PhD students who plan to attend The Connected Past conference can register for free for a two-day PhD school (27-28 September 2021) awarding you 1.5 ECTS by Aarhus University. The PhD school will take place on Aarhus University’s Moesgaard Campus, but virtual participation is possible. Register here. This two-day workshop teaches you practical skills in network research for archaeologists and historians, with expert advice by practitioners (see the programme below).
Registration for the conference is separate from PhD school registration. Register for the conference separately here.
The venue for the PhD school is on a different campus than the conference: find venue and travel instructions here.
Those who are interested in attending the workshop but are not currently PhD students are encouraged to express an interest by emailing: firstname.lastname@example.org
Network research refers to the use of networks data (nodes and links) to visualize and explore historical or archaeological sources, or to represent relational theories about past phenomena. The approach is now firmly established in archaeology and history, with an increasing number of case studies published each year. But dedicated training in this technical specialism is very rare in archaeological and historical postgraduate education.
This PhD course offers an overview of historical and archaeological network research, what makes the approach different, and how to apply it in practice. It combines lectures by practitioners that illustrate the advantages and challenges of the approach in a relatable way, with computational tutorials that develop the technical skills needed to perform network research independently. Students will learn how to prepare their archaeological and historical sources for computational network studies. How do you import, visualize and analyse archaeological and historical networks?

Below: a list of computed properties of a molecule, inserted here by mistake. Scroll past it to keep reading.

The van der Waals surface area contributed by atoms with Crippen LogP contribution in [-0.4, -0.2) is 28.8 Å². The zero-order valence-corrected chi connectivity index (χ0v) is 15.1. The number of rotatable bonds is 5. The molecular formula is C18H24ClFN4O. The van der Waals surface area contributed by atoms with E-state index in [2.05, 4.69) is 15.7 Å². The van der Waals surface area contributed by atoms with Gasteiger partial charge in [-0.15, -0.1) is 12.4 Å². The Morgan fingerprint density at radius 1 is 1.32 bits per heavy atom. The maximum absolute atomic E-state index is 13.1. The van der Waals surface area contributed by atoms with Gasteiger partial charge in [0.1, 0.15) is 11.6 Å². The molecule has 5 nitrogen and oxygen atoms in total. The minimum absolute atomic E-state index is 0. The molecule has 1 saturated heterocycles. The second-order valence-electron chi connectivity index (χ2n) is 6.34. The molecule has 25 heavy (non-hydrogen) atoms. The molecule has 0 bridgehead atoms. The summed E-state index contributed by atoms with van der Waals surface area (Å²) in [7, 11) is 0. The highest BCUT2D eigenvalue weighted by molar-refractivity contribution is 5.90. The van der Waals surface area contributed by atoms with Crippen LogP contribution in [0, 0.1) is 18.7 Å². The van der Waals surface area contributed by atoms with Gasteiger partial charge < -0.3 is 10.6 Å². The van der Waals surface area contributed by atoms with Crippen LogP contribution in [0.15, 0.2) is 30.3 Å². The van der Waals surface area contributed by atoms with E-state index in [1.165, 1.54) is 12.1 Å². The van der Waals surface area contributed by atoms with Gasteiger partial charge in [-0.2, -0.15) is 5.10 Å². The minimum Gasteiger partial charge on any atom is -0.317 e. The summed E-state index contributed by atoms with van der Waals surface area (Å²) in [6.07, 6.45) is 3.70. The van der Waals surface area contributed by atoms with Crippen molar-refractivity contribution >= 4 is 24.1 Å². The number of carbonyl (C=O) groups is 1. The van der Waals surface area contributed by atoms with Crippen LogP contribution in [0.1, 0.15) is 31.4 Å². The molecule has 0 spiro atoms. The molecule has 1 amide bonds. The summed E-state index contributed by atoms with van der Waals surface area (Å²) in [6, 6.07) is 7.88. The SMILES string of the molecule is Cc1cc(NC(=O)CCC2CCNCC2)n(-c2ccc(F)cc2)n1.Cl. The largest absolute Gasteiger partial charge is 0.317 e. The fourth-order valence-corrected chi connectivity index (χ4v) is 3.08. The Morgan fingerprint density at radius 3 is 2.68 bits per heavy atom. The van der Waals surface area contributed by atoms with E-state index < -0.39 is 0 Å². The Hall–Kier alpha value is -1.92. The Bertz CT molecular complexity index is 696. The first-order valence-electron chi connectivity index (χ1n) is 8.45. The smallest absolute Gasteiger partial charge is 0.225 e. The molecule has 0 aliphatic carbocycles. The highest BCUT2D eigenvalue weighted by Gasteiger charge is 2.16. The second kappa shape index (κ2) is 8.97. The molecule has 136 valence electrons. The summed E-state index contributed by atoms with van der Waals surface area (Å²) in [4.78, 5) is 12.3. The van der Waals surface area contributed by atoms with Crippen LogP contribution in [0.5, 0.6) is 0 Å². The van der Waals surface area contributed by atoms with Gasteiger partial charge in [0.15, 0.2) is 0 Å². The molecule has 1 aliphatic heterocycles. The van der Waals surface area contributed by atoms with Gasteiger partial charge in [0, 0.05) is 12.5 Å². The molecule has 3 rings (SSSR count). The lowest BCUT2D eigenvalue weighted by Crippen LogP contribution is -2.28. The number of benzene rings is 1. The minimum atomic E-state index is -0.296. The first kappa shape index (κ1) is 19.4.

How do you critically interpret the results of these computational analyses? Three software packages will be taught (The Vistorian, Visone and Pajek), allowing students to compare the features present in each.
The course will include lectures by subject specialists, discussion opportunities, and hands-on tutorials. Participants will be supported throughout with computational questions and issues by the lecturers. The PhD students will also actively participate in this research-led course, by developing their own case-study ahead of the course, modifying it and presenting their thoughts about it after having worked with network research for two days.
This course aims to offer PhD students:
- an introduction to network research, and how it has been applied in the Humanities;
- practical computational training in network research in archaeology and history;
- a critical perspective of theoretical considerations and challenges in network research;
- the ability to critically evaluate existing network research, and to independently perform network research in their own studies.
The use of network research in history and archaeology; the advantages and challenges of the approach; technical computational skills to visualize, explore and analyze networks.